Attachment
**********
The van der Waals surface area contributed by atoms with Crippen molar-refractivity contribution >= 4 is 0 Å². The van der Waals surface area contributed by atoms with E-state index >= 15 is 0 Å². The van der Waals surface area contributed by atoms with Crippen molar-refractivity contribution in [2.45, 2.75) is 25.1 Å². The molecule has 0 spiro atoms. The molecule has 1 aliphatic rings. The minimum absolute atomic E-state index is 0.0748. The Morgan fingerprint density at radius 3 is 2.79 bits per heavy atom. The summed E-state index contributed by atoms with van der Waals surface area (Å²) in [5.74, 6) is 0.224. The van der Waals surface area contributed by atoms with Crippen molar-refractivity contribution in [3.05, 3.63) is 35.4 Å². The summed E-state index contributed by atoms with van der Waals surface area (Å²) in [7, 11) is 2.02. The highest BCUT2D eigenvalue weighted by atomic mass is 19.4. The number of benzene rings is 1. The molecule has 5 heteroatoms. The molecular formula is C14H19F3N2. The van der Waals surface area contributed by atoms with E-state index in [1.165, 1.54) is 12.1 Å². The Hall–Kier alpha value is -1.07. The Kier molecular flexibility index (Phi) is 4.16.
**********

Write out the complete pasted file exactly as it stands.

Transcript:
The van der Waals surface area contributed by atoms with Crippen molar-refractivity contribution >= 4 is 0 Å². The van der Waals surface area contributed by atoms with E-state index >= 15 is 0 Å². The van der Waals surface area contributed by atoms with Crippen molar-refractivity contribution in [2.45, 2.75) is 25.1 Å². The molecule has 0 spiro atoms. The molecule has 1 aliphatic rings. The minimum absolute atomic E-state index is 0.0748. The Morgan fingerprint density at radius 3 is 2.79 bits per heavy atom. The summed E-state index contributed by atoms with van der Waals surface area (Å²) in [5.74, 6) is 0.224. The van der Waals surface area contributed by atoms with Crippen molar-refractivity contribution in [3.05, 3.63) is 35.4 Å². The summed E-state index contributed by atoms with van der Waals surface area (Å²) in [7, 11) is 2.02. The highest BCUT2D eigenvalue weighted by atomic mass is 19.4. The number of benzene rings is 1. The molecule has 5 heteroatoms. The molecular formula is C14H19F3N2. The van der Waals surface area contributed by atoms with E-state index in [1.165, 1.54) is 12.1 Å². The Hall–Kier alpha value is -1.07. The Kier molecular flexibility index (Phi) is 4.16.